• 1 1/4 pounds leftover roast turkey, torn into bite-size pieces (about 4 cups)

  • 1/3 cup thinly sliced scallions

  • 1/3 cup coarsely chopped fresh cilantro

  • 10 to 12 ounces baby bok choy, cut diagonally into bite-size pieces

  • 3/4 teaspoon kosher salt, plus more taste


  • Toasted sesame oil or chile oil, for serving

  • Ground black pepper or ichimi togarashi, for serving


  1. Make the pickled carrot and jalapeño: Stir together all ingredients in small bowl. If the vegetables are not just covered by liquid, add extra vinegar and water in a 1:1 ratio with an extra pinch of salt and an extra pinch of sugar. Let stand at room temperature at least 1 hour and up to 4 hours.

  2. Make the broth: Depending on the size of the turkey parts, break them up into pieces that will fit into a 6-quart programmable pressure multicooker (such as Instant Pot). Quickly spray or rinse off impurities from the roasted pieces, especially in the backbone wells. Put all turkey parts in cooker, and add onion, apple, ginger, salt, star anise, and 9 cups water. Cover cooker with lid, and lock in place. Turn steam release handle to SEALING position. Select MANUAL/PRESSURE COOK setting. Select high pressure for 40 minutes. (It will take 15 to 20 minutes for cooker to come up to pressure before cooking begins.) Let the pressure release naturally for 20 minutes. Remove lid from cooker. (Times, instructions, and settings may vary according to cooker brand or model.)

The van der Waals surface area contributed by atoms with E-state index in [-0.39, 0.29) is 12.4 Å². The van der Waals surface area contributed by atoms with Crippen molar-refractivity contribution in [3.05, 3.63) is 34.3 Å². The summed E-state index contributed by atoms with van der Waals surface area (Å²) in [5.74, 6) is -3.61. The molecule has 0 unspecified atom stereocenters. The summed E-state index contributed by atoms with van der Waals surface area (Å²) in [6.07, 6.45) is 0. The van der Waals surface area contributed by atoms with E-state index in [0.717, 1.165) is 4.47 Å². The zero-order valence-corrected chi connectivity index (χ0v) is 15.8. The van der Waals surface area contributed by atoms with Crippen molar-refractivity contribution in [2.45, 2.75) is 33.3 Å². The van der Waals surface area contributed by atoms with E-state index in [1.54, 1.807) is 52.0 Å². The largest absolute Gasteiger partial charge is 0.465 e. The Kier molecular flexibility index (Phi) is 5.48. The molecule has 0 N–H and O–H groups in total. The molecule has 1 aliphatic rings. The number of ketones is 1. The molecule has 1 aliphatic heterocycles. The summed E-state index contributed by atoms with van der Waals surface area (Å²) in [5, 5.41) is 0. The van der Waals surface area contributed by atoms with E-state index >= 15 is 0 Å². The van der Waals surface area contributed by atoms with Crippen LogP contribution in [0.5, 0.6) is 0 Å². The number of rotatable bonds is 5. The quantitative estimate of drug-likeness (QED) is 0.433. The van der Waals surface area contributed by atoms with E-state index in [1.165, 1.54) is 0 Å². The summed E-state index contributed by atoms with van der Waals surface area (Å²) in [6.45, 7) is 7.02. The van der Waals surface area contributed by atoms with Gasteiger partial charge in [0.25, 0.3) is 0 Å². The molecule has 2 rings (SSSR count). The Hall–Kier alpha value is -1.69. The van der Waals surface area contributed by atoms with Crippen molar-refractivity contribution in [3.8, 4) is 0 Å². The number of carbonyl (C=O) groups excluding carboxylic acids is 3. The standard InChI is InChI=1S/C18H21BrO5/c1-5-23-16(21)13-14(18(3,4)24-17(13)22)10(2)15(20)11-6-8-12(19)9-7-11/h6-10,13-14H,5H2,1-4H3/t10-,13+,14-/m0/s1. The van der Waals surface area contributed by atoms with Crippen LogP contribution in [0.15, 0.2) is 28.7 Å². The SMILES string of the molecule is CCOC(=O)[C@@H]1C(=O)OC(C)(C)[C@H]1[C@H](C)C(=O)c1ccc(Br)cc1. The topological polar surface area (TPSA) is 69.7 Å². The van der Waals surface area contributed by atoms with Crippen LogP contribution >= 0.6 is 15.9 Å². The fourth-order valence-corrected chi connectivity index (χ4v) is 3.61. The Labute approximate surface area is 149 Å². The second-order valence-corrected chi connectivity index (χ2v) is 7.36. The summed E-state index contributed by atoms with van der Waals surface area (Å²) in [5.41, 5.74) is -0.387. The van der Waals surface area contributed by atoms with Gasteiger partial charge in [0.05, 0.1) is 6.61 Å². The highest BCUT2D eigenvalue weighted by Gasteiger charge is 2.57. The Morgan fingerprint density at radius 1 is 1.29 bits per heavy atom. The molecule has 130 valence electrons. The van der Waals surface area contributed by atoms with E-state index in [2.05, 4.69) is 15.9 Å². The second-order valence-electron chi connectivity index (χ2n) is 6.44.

3. Meanwhile, place mushrooms in a medium bowl; add 1 cup boiling water, and let soak until mushrooms are softened, about 15 minutes. Drain in a fine wire-mesh strainer set over a small bowl; reserve soaking liquid. Trim shiitake stems if they are big, then quarter caps. Put trimmed mushrooms in a 4-quart saucepan, and add reserved soaking liquid.

  4. Using tongs, remove turkey parts from cooker. Pick turkey meat for serving, if you like, or save for another use.

  5. Position a fine wire-mesh strainer over saucepan with shiitake mushrooms; line strainer with muslin or cheesecloth for a super-clear broth. Pourbroth throughlined strainer; discard solids. Using a ladle, skim fat from top of broth; discard. (You will have about 9 cupsbroth.) Stir in Chinese five spice and soy sauce. Bring stock mixture to a simmer over medium.

  6. Make the soup: While broth comes to a simmer, divide noodles among 6soup bowls. Arrange roastturkey meatevenly on noodles in a single layer. (If the noodles and chicken are cold, reheat them in the microwave.) Top evenly with scallions and cilantro.

  7. Add bok choy to simmering broth, and cook, stirring constantly, until bok choy leaves are bright green and stalks are crisp-tender, about 1 minute. Stir in salt, adding more to taste, 1/4 teaspoon at a time. Divide broth and vegetables among bowls. Drizzle with sesame oil or chile oil, and sprinkle with pepper. Serve with pickled carrot and jalapeño along with the pickling liquid for bright flavor.

    Leftover Roasted Turkey and Chinese Egg Noodle Soup
    Alison Miksch